“We have four key segments of our business: Signs, lighting, electrical and interior,” Eippert says. “When we’re looking for acquisitions, we’re looking in those segments. We’re starting with asset-light companies that look and act like us.”
Integra does on-demand electrical repair projects nationally and has an electrical contractor vendor database already in place.
“It hit two of the very top priorities we had,” Eippert says.
The sale of MC Sign from Caltius to Arcapita was a key step in enabling the Integraacquisition, as well as future deals that Eippert hopes to make.
“We sold to Caltius in September 2015,” Eippert says. “My managing director at Caltius came to me in February 2017, so a year and a half into it, and posed a question to me. They were at the end of their third fund, so they were going out to fundraise a fourth fund. We had a really aggressive stated acquisition goal within the company. Since they were at the end of the fund, they didn’t have the acquisition capital available in that fund to really supercharge our acquisition piece. He said, ‘Do you want to hire an investment banker and go test the market?’ I said, ‘Sure, why not?’ It was very collaborative.”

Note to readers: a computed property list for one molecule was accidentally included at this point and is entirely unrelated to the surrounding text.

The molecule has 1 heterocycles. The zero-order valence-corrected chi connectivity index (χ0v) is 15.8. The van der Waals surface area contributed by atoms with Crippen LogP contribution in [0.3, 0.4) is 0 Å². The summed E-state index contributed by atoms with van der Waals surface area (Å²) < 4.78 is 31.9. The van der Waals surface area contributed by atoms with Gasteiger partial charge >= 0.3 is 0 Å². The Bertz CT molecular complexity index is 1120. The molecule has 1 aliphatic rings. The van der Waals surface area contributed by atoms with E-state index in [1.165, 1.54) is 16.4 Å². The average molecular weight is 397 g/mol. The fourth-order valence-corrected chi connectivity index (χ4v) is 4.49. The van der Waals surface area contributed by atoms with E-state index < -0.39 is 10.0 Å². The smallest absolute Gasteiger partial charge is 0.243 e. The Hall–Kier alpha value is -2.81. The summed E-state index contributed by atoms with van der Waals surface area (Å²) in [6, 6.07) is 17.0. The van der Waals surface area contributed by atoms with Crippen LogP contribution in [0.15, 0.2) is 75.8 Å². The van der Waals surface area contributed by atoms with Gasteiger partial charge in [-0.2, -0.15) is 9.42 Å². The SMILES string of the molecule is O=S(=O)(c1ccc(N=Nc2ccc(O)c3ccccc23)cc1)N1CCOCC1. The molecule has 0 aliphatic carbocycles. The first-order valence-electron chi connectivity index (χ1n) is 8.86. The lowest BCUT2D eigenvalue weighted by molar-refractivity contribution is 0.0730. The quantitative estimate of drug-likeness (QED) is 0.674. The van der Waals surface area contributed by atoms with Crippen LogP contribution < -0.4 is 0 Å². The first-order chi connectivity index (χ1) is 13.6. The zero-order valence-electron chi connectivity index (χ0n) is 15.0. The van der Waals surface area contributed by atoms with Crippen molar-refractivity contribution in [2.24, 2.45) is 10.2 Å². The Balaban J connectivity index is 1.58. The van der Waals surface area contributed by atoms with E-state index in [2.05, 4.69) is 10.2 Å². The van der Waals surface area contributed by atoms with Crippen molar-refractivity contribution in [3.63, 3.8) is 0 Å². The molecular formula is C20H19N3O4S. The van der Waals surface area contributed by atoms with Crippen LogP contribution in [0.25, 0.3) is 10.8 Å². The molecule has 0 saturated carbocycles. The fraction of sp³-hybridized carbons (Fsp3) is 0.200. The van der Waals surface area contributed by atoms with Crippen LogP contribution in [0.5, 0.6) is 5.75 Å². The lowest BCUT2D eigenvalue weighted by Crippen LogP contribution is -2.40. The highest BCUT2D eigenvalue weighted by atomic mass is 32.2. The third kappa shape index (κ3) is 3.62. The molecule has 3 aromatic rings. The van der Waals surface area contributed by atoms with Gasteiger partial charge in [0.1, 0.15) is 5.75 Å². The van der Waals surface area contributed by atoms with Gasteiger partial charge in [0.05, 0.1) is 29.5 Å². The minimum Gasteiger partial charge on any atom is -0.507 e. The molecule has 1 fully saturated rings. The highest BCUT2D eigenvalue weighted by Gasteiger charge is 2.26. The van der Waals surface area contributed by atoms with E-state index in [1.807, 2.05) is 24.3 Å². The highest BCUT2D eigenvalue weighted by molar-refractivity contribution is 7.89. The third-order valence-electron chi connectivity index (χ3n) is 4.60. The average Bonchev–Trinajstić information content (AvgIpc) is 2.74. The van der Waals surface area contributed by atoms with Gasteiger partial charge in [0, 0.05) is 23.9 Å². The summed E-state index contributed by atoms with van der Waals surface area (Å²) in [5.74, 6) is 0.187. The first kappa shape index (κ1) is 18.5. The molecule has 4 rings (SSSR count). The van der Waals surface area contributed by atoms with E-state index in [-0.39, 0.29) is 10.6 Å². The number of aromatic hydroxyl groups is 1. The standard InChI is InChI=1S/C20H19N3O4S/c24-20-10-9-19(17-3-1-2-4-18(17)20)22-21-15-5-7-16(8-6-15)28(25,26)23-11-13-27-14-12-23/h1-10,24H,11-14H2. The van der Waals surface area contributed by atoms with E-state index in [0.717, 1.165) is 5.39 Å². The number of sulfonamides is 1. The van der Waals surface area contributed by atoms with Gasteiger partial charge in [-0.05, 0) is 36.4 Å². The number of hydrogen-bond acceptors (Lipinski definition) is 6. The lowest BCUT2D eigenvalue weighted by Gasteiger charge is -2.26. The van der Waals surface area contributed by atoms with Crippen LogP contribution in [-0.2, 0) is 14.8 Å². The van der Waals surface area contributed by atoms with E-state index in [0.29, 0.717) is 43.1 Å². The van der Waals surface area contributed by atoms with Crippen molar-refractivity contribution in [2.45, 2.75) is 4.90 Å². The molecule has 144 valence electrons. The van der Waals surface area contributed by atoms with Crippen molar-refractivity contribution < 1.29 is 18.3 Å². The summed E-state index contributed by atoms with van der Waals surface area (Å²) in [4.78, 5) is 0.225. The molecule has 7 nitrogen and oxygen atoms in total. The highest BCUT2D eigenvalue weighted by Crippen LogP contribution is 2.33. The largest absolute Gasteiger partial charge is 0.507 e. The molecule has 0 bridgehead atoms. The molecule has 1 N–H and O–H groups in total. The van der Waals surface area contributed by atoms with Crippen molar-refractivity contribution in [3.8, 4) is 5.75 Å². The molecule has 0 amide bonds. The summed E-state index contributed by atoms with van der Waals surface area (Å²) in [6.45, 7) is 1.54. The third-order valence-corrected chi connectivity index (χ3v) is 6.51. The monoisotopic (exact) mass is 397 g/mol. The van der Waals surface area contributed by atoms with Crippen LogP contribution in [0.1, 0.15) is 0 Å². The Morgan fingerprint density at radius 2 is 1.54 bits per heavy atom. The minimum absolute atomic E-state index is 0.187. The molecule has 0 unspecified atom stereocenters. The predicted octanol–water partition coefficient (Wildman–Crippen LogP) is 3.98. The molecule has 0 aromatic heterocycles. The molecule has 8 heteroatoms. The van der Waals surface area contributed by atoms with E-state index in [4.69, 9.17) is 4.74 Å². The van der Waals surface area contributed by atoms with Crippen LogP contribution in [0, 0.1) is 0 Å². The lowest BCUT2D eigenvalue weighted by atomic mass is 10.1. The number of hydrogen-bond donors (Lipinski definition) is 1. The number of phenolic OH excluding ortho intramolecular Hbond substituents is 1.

Working with private equity
Eippert says there are plenty of his peers in the C-Suite who are leery of working with PE firms.
“Every single time I tell somebody I’m owned by private equity, their first reaction is they clench and go, ‘Oh,’” Eippert says. “The news media makes private equity sound bad.
“My experience has been different. Every single experience I’ve had with private equity in middle market America is exactly the opposite of the perception of big bad private equity.”
Eippert says PE firms are typically looking for two things: A solid business that can continue to grow and maintain a good growth trajectory. And a really good management team.
“The last thing they want to do is come in and start causing problems and upset the apple cart,” Eippert says. “It will put their investment at risk.”